- 29. Ruzinova MB, Benezra R (2003) Id proteins in development, cell cycle and cancer. Trends in Cell Biology 13: 410–418.
- 30. Sabapathy K (2012) Role of the JNK pathway in human diseases. Prog Mol Biol Transl Sci 106: 145–169.
- 31. Petrakis TG, Vougas K, Gorgoulis VG (2012) Cdc6: a multi-functional molecular switch with critical role in carcinogenesis. Transcription 3: 124–129.
- 32. Vervoort SJ, van Boxtel R, Coffer PJ (2012) The role of SRY-related HMG box transcription factor 4 (SOX4) in tumorigenesis and metastasis: friend or foe? 32: 3397–3409.
- 33. Oosterlynck DJD, Meuleman CC, Sobis HH, Vandeputte MM, Koninckx PRP (1993) Angiogenic activity of peritoneal fluid from women with endometriosis. Fertil Steril 59: 778–782.
- 34. Pizzo A, Salmeri FM, Ardita FV, Sofo V, Tripepi M, et al. (2002) Behaviour of cytokine levels in serum and peritoneal fluid of women with endometriosis. Gynecologic and Obstetric Investigation 54: 82–87.
- 35. Komiyama S-I, Aoki D, Komiyama M, Nozawa S (2007) Local activation of TGF-beta1 at endometriosis sites. J Reprod Med 52: 306–312.
- 36. Offner FA, Feichtinger H, Stadlmann S, Obrist P, Marth C, et al. (1996) Transforming growth factor-beta synthesis by human peritoneal mesothelial cells - Induction by interleukin-1. Am J Pathol 148: 1679–1688.
- 37. D'Hooghe TM, Bambra CS, Xiao L, Peixe K (2001) Effect of menstruation and intrapelvic injection of endometrium on inflammatory parameters of peritoneal fluid in the baboon (Papio anubis and Papio cynocephalus). Am J Obstet Gynecol 184(5): 917–25.
- 38. Suen J-L, Chang Y, Chiu P-R, Hsieh T-H, Hsi E, et al. (2014) Serum Level of IL-10 Is Increased in Patients with Endometriosis, and IL-10 Promotes the Growth of Lesions in a Murine Model. Am J Pathol 184: 464–471.
- 39. Ho HN, Wu MY, Chao KH, Chen CD, Chen SU, et al. (1997) Peritoneal interleukin-10 increases with decrease in activated CD4+ T lymphocytes in women with endometriosis. Hum Reprod 12: 2528–2533.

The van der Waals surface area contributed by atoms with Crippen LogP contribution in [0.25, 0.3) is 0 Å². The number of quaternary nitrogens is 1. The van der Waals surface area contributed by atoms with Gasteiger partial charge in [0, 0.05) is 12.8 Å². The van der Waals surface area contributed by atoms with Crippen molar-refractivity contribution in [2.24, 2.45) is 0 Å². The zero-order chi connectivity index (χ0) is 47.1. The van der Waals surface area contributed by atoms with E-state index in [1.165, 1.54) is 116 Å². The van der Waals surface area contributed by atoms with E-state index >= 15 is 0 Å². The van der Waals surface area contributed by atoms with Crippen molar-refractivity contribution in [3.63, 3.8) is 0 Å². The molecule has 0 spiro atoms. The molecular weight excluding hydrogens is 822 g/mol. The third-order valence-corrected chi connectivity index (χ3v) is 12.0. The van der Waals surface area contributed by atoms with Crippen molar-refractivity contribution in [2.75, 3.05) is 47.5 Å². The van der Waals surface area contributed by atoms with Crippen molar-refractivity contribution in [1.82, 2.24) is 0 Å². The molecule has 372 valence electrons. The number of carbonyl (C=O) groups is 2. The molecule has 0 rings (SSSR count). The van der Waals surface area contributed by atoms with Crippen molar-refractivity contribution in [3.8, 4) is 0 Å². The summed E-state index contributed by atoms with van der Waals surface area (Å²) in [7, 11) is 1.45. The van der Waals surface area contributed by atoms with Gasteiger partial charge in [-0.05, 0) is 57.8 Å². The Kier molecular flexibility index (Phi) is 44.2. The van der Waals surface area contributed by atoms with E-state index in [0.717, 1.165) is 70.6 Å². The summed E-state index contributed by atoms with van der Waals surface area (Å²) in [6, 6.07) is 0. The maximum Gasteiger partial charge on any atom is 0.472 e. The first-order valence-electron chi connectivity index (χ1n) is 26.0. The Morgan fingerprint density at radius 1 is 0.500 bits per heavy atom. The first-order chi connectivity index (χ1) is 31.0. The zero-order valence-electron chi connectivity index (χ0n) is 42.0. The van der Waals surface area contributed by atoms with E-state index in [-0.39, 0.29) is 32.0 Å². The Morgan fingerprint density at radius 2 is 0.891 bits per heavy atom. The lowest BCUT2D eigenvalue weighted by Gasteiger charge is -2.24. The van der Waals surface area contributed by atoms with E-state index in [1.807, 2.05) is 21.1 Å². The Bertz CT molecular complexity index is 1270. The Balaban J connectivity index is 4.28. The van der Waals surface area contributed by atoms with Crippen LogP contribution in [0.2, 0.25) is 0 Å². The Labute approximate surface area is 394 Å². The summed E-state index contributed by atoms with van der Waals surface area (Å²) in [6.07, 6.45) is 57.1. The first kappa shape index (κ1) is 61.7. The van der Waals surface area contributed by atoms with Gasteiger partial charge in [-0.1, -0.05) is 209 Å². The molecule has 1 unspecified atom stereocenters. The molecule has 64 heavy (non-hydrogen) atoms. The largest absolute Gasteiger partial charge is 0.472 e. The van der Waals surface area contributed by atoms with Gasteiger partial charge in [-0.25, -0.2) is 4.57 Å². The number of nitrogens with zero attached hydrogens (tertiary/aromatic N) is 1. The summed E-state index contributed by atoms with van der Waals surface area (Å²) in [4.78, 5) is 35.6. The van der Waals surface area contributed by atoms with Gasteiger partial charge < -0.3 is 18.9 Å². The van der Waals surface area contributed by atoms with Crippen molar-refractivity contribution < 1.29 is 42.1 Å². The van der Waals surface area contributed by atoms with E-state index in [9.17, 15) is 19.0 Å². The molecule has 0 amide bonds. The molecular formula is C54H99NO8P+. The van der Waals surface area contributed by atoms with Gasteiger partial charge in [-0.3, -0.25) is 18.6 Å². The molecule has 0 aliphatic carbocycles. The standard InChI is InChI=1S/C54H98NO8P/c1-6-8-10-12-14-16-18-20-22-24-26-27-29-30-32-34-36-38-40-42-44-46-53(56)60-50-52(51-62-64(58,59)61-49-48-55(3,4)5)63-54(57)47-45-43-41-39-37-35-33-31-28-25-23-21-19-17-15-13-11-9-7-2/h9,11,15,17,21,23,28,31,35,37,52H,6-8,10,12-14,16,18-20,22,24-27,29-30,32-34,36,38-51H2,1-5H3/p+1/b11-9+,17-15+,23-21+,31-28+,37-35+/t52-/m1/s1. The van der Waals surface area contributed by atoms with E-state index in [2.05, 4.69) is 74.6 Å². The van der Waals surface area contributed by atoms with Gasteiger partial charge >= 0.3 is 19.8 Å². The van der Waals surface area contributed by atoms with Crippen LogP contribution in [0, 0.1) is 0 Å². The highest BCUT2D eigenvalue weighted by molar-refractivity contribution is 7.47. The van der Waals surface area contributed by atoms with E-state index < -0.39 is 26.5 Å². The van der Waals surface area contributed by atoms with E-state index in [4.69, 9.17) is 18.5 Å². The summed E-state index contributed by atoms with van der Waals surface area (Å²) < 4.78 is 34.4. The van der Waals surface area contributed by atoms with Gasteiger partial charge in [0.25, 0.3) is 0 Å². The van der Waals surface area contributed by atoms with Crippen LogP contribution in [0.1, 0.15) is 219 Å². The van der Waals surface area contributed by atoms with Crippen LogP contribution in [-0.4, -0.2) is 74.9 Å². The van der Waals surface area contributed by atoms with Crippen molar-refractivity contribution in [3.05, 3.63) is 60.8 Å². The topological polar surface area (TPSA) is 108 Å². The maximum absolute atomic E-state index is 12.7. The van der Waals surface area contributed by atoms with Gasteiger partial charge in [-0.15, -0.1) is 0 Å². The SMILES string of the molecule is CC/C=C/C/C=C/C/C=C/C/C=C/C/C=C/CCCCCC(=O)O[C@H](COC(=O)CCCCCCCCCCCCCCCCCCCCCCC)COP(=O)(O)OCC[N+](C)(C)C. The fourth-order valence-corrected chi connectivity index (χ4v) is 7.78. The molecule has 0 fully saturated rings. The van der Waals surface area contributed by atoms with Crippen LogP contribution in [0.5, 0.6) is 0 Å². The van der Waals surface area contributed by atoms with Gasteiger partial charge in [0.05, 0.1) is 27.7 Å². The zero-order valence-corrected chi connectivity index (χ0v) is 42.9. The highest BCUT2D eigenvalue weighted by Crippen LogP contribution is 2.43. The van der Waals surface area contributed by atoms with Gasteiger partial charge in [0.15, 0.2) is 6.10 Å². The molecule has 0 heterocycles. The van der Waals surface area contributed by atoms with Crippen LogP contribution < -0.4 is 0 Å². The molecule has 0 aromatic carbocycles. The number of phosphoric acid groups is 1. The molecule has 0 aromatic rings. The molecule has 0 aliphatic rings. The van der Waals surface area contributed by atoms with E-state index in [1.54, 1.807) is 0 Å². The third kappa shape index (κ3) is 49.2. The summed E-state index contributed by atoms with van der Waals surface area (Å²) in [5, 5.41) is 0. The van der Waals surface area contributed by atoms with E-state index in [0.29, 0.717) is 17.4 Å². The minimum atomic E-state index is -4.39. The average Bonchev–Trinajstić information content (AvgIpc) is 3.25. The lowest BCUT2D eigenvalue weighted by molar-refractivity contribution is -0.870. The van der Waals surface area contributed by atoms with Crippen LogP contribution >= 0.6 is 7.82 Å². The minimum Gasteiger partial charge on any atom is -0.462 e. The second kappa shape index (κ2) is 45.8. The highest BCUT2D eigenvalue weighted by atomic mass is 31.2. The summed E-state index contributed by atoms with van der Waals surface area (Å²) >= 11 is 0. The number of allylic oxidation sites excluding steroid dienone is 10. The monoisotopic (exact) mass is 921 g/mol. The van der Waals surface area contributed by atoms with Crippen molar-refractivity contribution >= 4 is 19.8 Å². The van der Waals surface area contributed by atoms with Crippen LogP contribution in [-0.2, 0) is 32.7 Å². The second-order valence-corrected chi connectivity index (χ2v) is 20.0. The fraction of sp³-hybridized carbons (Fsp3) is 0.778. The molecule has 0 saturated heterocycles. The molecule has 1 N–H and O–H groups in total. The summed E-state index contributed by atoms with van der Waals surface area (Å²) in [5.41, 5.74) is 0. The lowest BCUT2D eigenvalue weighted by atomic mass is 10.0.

- 40. Matsuzaki S, Darcha C (2012) Epithelial to mesenchymal transition-like and mesenchymal to epithelial transition-like processes might be involved in the pathogenesis of pelvic endometriosis. Hum Reprod 27: 712–721.
- 41. Bartley J, Jülicher A, Hotz B, Mechsner S, Hotz H (2013) Epithelial to mesenchymal transition (EMT) seems to be regulated differently in endometriosis and the endometrium. Archives of Gynecology and Obstetrics.
- 42. Wong YC, Wang X, Ling MT (2004) Id-1 expression and cell survival. Apoptosis 9: 279–289.
- 43. Ling MT (2005) Overexpression of Id-1 in prostate cancer cells promotes angiogenesis through the activation of vascular endothelial growth factor (VEGF). Carcinogenesis 26: 1668–1676.
- 44. Sun R, Chen W, Zhao X, Li T, Song Q (2011) Acheron regulates vascular endothelial proliferation and angiogenesis together with Id1 during wound healing. Cell Biochem Funct 29: 636–640.
- 45. Nap AW (2004) Antiangiogenesis Therapy for Endometriosis. J Clin Endocrinol Metab 89: 1089–1095.
- 46. Hull ML, Charnock-Jones DS, Chan CLK, Bruner-Tran KL, Osteen KG, et al. (2003) Antiangiogenic agents are effective inhibitors of endometriosis. J Clin Endocrinol Metab 88: 2889–2899.
- 47. Taylor RN, Lebovic DI, Mueller MD (2002) Angiogenic Factors in Endometriosis. Annals of the New York Academy of Sciences 955: 89–100.
- 48. Taniguchi F, Harada T, Miyakoda H, Iwabe T, Deura I, et al. (2009) TAK1 activation for cytokine synthesis and proliferation of endometriotic cells. Mol Cell Endocrinol 307: 196–204.
- 49. Tagashria Y, Taniguchi F, Harada T, Ikeda A, Watanabe A, et al. (2009) Interleukin-10 attenuates TNF-a–induced interleukin-6 production in endometriotic stromal cells. Fertil Steril 91: 2185–2192.
- 50. Deng H, Yu F, Chen J, Zhao Y, Xiang J, et al. (2008) Phosphorylation of bad at Thr-201 by JNK1 promotes glycolysis through activation of phosphofructokinase-1. Journal of Biological Chemistry 283: 20754–20760.
- 51. Yu C, Minemoto Y, Zhang J, Liu J, Tang F, et al. (2004) JNK suppresses apoptosis via phosphorylation of the proapoptotic Bcl-2 family protein BAD. Mol Cell 13: 329–340.
- 52. Danial NN, Gramm CF, Scorrano L, Zhang CY, Krauss S, et al. (2003) BAD and glucokinase reside in a mitochondrial complex that integrates glycolysis and apoptosis. Nature 424: 952–956.
- 53. Young VJ, Brown JK, Maybin J, Saunders PTK, Duncan WC, et al.. (2014) Transforming growth factor-β induced Warburg-like metabolic reprogramming may underpin the development of peritoneal endometriosis. J Clin Endocrinol Metab: jc. 2014–1026.